Water use efficiency of local amaranth as affected by timing and application methods of fertilizer micro-dosing

D.D. Likpètè, A. Adjogboto, P.B.I. Akponikpe, A.J. Djenontin, M.N. Baco, C.N.A. Sossa-Vihotogbe, E.K. Agbossou
Previous studies conducted on fertilizer micro-dosing focused on cereals-based cropping systems and led to promising productivity results. Effort are underway to adapt the technology to other high value crops such as African indigenous leafy vegetables. The recommended hill placement method of application for cereals would not be a viable option with vegetables given their high planting density. To test the potentials of alternative application methods, a field experiment was performed in northern Benin using a randomized complete block design to evaluate the effects of five nitrogen (N) rates (0, 20, 40, 60 and 80 kg N ha-1, respectively coded N0, N20, N40, N60 and N80), two application dates (0 (d1) and 14 (d2) days after transplanting) and three application methods (broadcast, hill and strip application) on biomass yield and water use efficiency (WUE) of local amaranth. All plots received manure (5 t ha-1) during bed preparation except those intended to highest level of N (N80). We found that the broadcast micro-dosing method performed equally, with the strip and hill placement application enabling to save time and labor while guarantying biomass yield and WUE. The early timing of urea application also gave equal performance like the two weeks after transplanting one, giving farmers a considerable slot of time for an effective application. In regards of the application rates, nitrogen application significantly increased biomass yield and WUE. Significantly higher biomass yield and WUE were obtained with N60. Biomass yield for N0, N20, N40 and N60 were 77, 122, 165 and 247% higher than that of N80, respectively. WUE for N0, N20, N40 and N60 were 75, 118, 161 and 236% higher than that of N80, respectively. These results suggested that broadcast micro-dosing, at transplanting of up to two weeks after transplanting, on Local amaranth is a valuable option to increase biomass yield and WUE.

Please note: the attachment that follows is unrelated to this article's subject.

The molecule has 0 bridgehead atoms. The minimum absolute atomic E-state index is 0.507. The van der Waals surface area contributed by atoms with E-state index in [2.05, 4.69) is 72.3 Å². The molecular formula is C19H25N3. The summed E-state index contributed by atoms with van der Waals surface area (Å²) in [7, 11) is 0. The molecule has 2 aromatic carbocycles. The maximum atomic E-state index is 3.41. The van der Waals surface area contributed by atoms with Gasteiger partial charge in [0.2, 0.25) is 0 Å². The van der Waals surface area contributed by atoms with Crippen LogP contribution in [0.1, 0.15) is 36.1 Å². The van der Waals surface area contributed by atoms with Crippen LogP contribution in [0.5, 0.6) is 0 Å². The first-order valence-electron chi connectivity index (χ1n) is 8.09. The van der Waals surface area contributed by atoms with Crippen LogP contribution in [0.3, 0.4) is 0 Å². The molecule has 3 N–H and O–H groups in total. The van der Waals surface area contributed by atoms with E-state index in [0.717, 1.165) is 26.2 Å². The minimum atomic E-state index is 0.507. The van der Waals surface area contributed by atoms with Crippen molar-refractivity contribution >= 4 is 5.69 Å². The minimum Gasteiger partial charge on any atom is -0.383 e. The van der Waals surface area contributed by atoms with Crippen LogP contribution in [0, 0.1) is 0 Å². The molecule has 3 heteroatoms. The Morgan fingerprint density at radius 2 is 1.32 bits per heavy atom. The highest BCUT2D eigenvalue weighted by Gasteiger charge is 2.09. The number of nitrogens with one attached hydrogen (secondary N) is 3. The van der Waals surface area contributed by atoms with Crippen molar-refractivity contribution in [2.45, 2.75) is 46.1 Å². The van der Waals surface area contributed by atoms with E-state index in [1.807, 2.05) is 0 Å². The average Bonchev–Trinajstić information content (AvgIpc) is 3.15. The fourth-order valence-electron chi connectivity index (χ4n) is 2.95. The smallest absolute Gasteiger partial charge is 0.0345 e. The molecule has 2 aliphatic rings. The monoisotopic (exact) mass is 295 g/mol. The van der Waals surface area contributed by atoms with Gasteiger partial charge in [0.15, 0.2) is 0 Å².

Likpètè, D.D., Adjogboto, A., Akponikpe, P.B.I., Djenontin, A.J., Baco, M.N., Sossa-Vihotogbe, C.N.A. and Agbossou, E.K. (2019). Water use efficiency of local amaranth as affected by timing and application methods of fertilizer micro-dosing. Acta Hortic. 1238, 45-54
DOI: 10.17660/ActaHortic.2019.1238.6
micro-dose, Amaranthus cruentus, leafy vegetable, manure, yield, broadcast

Acta Horticulturae